Field reports: Hunters harvest 1,732 bears so far in Minnesota

Minnesota's bear harvest stood at 1,732 bears as of this past Monday, a little more than two weeks into the season, said Dave Garshelis, leader of Minnesota's bear project for the Minnesota Department of Natural Resources.

Minnesota's bear harvest stood at 1,732 bears as of this past Monday, a little more than two weeks into the season, said Dave Garshelis, leader of Minnesota's bear project for the Minnesota Department of Natural Resources.

About 82 percent of the bear harvest typically occurs in the season's first two weeks. Garshelis said he expected a final harvest of about 1,900 bears. The season opened Sept. 1 and continues through Oct. 16.

Before the season, Garshelis had said a harvest of 2,500 bears would allow the state's bear population of 18,000 to grow a bit. A harvest of 3,000 would not allow the population to grow, he said.

A harvest of just under 2,000 would be acceptable, Garshelis said. Wildlife managers could adjust future permit levels to manage the population, he said.

A total of 7,050 quota-zone bear permits were issued to bear hunters this fall through a lottery and a subsequent sale of unclaimed permits. Hunters in the state's no-quota zone can purchase licenses over the counter.


Last fall, about 9,200 bear hunters went afield and killed 2,966 bears for a success rate of 29 percent.

Hunters in the quota zone must apply for a permit through a lottery.

Lake trout season extended on Lake Superior

If you're a Lake Superior lake trout angler, remember that the Minnesota Department of Natural Resources has extended the lake trout season in Minnesota waters of Lake Superior through the first weekend in October.

The season will run through Oct. 2. In the past, the season closed on Sept. 30.

Minnesota moose hunt to open Saturday

Minnesota moose season opens Saturday and continues through Oct. 16. It's a bulls-only hunt, and hunters were selected in a drawing. A total of 105 permits were issued, down from 213 permits last year. Permits are awarded to groups of up to four hunters.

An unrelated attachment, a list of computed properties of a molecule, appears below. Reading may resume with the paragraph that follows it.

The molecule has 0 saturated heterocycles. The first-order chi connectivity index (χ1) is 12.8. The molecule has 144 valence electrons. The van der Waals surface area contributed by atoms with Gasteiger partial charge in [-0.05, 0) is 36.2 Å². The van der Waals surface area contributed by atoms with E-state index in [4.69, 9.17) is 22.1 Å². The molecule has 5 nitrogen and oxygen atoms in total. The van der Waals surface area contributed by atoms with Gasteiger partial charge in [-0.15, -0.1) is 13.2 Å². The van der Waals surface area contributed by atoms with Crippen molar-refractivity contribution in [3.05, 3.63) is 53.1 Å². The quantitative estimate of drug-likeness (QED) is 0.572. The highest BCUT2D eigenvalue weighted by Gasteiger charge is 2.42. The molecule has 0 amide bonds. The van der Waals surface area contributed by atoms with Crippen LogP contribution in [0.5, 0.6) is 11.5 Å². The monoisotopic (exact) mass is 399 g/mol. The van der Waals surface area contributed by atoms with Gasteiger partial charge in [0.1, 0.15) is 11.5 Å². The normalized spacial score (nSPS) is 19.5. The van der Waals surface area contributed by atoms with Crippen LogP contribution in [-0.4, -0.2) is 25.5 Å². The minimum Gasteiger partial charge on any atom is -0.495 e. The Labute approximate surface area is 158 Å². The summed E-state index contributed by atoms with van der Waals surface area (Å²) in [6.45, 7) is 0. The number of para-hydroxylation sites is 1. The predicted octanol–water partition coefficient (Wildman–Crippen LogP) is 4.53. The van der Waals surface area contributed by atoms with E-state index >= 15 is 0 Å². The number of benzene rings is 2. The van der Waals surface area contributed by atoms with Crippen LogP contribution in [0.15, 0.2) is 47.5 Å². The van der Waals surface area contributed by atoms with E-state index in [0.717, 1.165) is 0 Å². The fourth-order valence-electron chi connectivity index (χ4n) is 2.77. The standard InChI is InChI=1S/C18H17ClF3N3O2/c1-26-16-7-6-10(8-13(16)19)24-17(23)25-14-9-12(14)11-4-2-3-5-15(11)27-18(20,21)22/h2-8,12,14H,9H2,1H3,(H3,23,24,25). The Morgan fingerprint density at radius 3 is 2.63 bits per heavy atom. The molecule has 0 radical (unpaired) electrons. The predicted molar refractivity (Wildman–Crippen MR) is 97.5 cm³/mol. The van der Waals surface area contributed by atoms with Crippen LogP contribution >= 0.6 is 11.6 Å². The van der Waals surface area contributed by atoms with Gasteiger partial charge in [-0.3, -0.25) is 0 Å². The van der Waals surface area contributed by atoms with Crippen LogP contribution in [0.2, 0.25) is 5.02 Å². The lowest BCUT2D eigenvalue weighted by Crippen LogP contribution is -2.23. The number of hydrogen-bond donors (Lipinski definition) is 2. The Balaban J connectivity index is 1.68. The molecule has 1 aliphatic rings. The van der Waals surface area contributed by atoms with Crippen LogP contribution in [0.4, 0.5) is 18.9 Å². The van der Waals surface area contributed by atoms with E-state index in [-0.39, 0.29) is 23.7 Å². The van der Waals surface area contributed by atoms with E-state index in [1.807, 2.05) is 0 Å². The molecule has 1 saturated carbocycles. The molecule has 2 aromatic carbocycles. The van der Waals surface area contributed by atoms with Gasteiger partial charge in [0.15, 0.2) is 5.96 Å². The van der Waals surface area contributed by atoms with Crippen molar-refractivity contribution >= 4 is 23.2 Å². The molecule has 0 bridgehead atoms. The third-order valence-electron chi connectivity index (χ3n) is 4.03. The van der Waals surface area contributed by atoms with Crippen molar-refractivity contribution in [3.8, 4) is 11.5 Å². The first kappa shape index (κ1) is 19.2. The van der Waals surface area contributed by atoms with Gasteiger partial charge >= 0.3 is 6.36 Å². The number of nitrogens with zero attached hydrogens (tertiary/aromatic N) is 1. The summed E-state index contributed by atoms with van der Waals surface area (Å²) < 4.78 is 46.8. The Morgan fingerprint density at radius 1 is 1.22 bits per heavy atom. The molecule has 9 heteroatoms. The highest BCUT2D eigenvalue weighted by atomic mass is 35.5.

The number of permits was reduced because of a declining population of moose in the state. The Minnesota moose population is estimated at 4,900, down from 8,000 just over a decade ago. The ratio of bulls to cows fell to 64 per 100 cows in last winter's aerial survey of the herd. The Department of Natural Resources, following the recommendation of Minnesota's Moose Advisory Committee, has proposed to eliminate the moose hunt if the bull-to-cow ratio drops below 67-to-100 for three successive years.


The agency reduced the number of permits for this fall's hunt in hopes the number of bulls in the population will increase.

The DNR said this year's harvest will be well below its guideline of 5 percent of all bulls.

Last year, 213 licensed moose hunting parties killed 109 bull moose, for a success rate of 51 percent. The DNR expects this fall's hunters to kill about 50 moose.

Dedication set for Important Birding Area

The Duluth Audubon Society will hold a dedication at 5:30 p.m. Wednesday at the Great Lakes Aquarium in recognition of the St. Louis River Estuary and Minnesota Point being named an Important Bird Area. The event is free.

In designating the estuary and Minnesota Point as an IBA, Minnesota Audubon stated: "This IBA is a migratory stopover for 31 species of waterfowl and 27 species of shorebirds along with large numbers of water birds, raptors and songbirds that move along the western shore of Lake Superior."

The designation is a way to educate the public about those areas most important for the long-term survival of birds, according to Audubon Minnesota. The state has more than 30 IBAs. Hawk Ridge in Duluth was designated an Important Bird Area in 2004.

Crex Meadows holds wildlife festival


The Annual Fall Wildlife Festival at Crex Meadows Wildlife Area in Grantsburg, Wis., will be held from 9 a.m. to 5 p.m. Oct. 2. The festival includes bus tours of the wildlife area that depart the visitor center at 11 a.m., 1 p.m., 3 p.m. and 5 p.m. There is an early-bird tour to watch the cranes fly out of the refuge at 7 a.m. Presentations on wildlife, wetlands and trail cameras will be held. Demonstrations and hands-on activities include duck banding, tomahawk throwing, archery, mushrooms, a hawk, an owl and a snapping turtle. For directions and more information, go to or call (715) 463-2739.

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